Artificial Intelligent in video games is a concept that has enticed many. Developers often strive to have in-game characters that react in an organic and real way, from challenging enemies to realistic non-player allies. Creative Assembly, the developer of Alien: Isolation claimed that the xenomorph enemies of the survival horror title were “almost sentient,” whilst developers of sports games like FIFA 15 strive for as realistic a sports experience as they can offer.
Some games and developers have even tried to push the boundaries of how sentient and interactive their characters are. The Toronto FanExpo demo of Project Spark offered players a fully integrated artificial intelligence system. Some choose to go even further. Lionhead Games showcased Project Milo, which featured a young boy who could interact with players via the Kinect. Although the project was apparently never meant as a commercial release, it was still an impressive look at how AI characters could interact with players.
However, these experiments in AI did not quite go far enough for a team of German researchers. The Cognitive Modelling Group at the University of Tubingen has announced that it has created an artificially intelligent Mario that can think for himself. The study, dubbed the Mario AI Project, has ended up generating a version of the Italian plumber that is aware of both his environment and himself, and even responds to spoken instructions.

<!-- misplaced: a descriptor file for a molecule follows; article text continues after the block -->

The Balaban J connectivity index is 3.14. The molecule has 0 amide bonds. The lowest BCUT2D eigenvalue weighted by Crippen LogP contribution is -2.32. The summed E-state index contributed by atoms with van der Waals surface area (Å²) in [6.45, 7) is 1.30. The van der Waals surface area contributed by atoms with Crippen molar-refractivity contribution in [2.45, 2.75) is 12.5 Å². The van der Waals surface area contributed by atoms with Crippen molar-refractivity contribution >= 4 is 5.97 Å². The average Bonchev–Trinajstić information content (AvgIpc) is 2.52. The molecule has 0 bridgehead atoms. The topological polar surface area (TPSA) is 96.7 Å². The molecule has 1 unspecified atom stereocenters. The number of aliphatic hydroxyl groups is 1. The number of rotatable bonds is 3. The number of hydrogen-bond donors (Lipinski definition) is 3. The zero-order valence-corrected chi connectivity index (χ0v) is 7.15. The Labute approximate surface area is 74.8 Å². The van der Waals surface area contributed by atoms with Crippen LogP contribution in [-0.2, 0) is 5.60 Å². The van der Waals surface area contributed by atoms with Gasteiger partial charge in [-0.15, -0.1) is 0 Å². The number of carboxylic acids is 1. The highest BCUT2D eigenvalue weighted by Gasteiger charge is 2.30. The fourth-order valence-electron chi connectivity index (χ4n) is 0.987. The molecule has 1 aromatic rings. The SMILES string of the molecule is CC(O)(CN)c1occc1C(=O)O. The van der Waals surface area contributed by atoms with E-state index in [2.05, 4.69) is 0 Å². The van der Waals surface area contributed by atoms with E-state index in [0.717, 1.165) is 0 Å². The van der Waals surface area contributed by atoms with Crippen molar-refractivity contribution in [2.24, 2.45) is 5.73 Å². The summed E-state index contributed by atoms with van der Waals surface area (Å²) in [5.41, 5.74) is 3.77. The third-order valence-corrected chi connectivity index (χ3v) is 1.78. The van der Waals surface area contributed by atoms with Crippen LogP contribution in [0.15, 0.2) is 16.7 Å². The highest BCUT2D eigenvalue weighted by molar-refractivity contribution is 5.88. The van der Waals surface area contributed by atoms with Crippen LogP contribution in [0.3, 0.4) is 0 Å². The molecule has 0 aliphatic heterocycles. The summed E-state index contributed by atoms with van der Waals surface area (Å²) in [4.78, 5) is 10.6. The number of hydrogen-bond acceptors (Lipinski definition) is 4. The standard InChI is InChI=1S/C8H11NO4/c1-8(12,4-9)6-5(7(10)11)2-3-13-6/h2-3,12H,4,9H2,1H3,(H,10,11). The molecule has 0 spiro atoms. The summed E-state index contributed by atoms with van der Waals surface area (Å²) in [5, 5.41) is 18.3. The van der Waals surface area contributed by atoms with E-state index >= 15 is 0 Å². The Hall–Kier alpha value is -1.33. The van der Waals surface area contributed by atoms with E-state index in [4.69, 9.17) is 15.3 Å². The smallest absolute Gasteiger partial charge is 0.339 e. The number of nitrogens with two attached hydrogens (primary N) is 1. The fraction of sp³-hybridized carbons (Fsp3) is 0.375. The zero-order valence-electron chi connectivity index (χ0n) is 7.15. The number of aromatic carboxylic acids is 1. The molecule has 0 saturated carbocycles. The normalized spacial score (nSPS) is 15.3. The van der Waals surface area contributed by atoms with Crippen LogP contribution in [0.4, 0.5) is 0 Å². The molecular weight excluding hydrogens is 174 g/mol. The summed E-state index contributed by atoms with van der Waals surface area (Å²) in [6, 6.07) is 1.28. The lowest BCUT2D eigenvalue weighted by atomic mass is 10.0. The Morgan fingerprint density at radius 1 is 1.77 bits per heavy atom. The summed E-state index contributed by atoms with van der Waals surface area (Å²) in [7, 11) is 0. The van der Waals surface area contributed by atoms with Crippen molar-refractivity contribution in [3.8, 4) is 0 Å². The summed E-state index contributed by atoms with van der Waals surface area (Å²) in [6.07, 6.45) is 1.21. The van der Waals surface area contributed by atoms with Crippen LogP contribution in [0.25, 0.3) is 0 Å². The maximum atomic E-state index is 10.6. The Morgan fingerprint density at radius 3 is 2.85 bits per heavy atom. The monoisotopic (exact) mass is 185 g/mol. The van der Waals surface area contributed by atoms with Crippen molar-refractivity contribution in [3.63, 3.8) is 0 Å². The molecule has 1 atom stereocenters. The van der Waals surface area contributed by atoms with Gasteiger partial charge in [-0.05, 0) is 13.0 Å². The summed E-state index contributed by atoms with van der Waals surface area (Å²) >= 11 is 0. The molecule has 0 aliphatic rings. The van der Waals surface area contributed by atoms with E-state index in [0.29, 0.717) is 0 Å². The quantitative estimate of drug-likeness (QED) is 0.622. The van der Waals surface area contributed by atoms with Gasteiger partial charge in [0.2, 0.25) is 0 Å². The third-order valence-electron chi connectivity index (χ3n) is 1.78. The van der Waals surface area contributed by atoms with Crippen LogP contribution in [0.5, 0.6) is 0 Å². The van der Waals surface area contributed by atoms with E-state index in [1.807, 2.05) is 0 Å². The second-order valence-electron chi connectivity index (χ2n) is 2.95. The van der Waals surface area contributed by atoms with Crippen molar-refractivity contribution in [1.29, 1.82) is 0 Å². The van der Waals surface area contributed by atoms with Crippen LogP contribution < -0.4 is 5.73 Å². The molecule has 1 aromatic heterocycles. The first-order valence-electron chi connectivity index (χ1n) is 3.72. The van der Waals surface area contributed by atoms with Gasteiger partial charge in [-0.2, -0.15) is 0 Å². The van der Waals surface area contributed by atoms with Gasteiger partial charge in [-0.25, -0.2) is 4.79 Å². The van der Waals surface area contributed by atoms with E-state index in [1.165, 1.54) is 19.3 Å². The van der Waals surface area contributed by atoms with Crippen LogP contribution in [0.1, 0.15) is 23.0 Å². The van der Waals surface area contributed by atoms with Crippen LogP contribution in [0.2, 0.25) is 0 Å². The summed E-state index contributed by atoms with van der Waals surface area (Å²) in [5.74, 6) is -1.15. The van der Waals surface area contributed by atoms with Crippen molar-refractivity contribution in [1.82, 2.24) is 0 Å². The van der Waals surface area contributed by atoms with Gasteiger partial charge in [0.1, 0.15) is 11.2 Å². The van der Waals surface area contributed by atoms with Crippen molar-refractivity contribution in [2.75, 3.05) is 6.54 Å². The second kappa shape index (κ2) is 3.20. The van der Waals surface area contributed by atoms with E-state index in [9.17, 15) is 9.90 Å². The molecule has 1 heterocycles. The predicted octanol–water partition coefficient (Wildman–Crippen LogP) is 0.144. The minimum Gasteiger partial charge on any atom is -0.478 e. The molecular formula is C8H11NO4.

As revealed in an article from BBC Newsbeat, the research group has released a short video showing how the artificial intelligence works. Mario will find and collect coins if he is ‘hungry’, and will explore his environment of his own accord. Gaming’s most famous plumber will also tell his audience when he is feeling happy. Overall, Mario has four impulses: curiosity, hunger, happiness and fear. These emotions act as responses to both Mario’s environment and simple instructions given in conversation.
The Artificial Intelligence Mario also learns that jumping on a Goomba will kill it, and can even work out how many moves are needed to reach a certain position in the level. Mario makes decisions on what his next steps are based around what he has previously learned. These abilities are generated by a logic and grammar tree that allows Mario to respond to commands and have a level of independent functionality.
This AI Mario was a step in the Cognitive Modelling Group’s attempts to find out exactly how the human brain operates. The group claims that their project has created “an alive and somewhat intelligent artificial agent,” and that their Mario is “a fully functional program.” It remains to be seen whether the AI Mario can show the anger necessary to become a bonus character in the next iteration of Super Smash Bros., however.
Source: BBC Newsbeat